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SCOTT SIMON, host:

Well, today's date is striking fears and some hearts. A surprising number of people in Afghanistan are worried about a specific number, 39.

It's easy to think of numbers in many cultures that mean luck or disaster, or something taboo. In Afghanistan, the number 39 is certainly the latter.

NPR's Quill Lawrence explains it from Kabul.

QUIL LAWRENCE: It's hard to find a credible story to explain what exactly the number 39 in Afghanistan, but everyone knows it's bad.

Unidentified Man #1: (Arabic language spoken)

LAWRENCE: It means morda-gow, says a tailor on Kabul's Caliphatullah market street. Literally that translates as dead cow, but its well-known slang for a procurer of prostitutes - a pimp, especially if it's number on your car's license plate.

Unidentified Man #1: (Through translator) It's associated with a bad reputation, if you have a 39 license plate.

Unidentified Man #3: (Through translator) It all started with 39 because a lot of people say morda-gows to pimps. A lot of them drove cars with license plates 39.

LAWRENCE: It started in the western city of Herat, according to a random sampling of sidewalk vendors. They say a famous ne'er-do-well there had 39 on his car, and now anyone with that number faces everything from snickering to outright disdain. A politician in last year's election protested that his ballot number should be changed. Ask a man his age and he might reply: I'm a year till 40.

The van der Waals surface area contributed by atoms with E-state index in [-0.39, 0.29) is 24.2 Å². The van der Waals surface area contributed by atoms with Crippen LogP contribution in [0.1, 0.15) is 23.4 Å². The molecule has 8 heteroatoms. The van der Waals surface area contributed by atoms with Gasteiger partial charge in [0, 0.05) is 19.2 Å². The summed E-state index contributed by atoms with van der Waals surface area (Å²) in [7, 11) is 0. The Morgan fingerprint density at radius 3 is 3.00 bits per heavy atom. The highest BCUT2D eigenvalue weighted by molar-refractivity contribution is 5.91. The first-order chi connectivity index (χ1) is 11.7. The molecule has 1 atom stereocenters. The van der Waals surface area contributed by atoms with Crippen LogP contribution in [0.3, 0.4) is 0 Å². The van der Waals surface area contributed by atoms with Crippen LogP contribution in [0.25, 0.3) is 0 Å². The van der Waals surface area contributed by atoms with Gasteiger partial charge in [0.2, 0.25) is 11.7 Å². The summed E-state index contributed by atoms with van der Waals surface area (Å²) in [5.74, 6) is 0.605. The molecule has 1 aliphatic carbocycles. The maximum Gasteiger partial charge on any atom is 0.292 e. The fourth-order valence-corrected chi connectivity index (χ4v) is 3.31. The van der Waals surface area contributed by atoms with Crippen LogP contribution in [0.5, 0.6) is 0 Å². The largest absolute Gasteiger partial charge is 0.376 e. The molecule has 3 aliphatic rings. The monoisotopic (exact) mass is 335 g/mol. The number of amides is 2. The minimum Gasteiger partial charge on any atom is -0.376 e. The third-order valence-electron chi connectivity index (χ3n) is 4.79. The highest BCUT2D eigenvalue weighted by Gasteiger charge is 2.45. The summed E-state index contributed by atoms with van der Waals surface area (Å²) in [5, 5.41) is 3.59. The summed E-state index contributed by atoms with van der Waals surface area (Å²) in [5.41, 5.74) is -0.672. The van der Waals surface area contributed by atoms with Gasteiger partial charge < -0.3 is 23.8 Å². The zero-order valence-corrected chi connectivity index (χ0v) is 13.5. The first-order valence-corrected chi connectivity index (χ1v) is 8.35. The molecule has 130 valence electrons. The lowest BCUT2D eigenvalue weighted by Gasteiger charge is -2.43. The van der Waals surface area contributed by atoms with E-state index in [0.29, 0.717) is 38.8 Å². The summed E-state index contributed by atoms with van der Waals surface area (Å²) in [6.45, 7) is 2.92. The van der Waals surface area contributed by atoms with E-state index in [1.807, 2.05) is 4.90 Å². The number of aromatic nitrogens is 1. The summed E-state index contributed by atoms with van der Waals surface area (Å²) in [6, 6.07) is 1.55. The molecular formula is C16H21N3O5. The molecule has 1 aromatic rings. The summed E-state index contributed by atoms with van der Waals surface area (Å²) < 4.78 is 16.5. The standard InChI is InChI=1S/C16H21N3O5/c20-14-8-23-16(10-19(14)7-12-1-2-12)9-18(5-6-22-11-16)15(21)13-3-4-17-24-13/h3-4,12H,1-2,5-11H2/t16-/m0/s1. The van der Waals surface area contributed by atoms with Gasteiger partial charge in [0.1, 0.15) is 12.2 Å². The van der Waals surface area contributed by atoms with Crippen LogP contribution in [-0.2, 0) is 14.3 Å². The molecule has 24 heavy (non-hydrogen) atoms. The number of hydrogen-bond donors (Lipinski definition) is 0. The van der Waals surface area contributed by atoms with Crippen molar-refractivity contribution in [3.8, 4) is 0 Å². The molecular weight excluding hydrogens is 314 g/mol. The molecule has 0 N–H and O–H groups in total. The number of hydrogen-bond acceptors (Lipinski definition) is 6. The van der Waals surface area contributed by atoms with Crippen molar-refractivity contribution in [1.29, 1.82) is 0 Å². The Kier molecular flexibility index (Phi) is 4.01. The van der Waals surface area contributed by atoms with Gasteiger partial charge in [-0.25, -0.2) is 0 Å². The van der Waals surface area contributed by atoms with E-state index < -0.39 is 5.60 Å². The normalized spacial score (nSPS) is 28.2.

Afghans take their reputations very seriously and will change the number on their doorposts or mailbox to avoid the stigma. But that's become a bit hard in the past few months, according to Mir Wais, a traffic cop.

Officer MIR WAIS (Traffic Police): (Arabic language spoken)

LAWRENCE: With all the new cars in the city, he explains, the numbers on license plates recently hit the 3,900 series, with a city-wide pimp my ride effect on all new cars.

Mir Wais says he's heard rumors of high-ranking Afghan officials who've been making calls to get their number changed, including a famous mullah. If you're not well-connected there are also simpler methods.

ELIYAS: (Arabic language spoken)

LAWRENCE: Eliyas, the proud owner of a white second-hand Toyota, says it's just by accident that the license plate on his car is caked with mud, and you can barely make out the 39. But he does confess he was able to buy the car for a thousand dollars below market value because it's got a 39 plate. But Eliyas isn't worried about the number.

ELIYAS: (Arabic language spoken)

(Soundbite of laughter)

LAWRENCE: Afghanistan uses a solar calendar that started the first day of the spring, and this year is number 1-3-9-zero. And Eliyas says he thinks the stigma is probably going to wear off by the years end.

Quil Lawrence, NPR News, Kabul.

(Soundbite of music)

SIMON: This NPR News.

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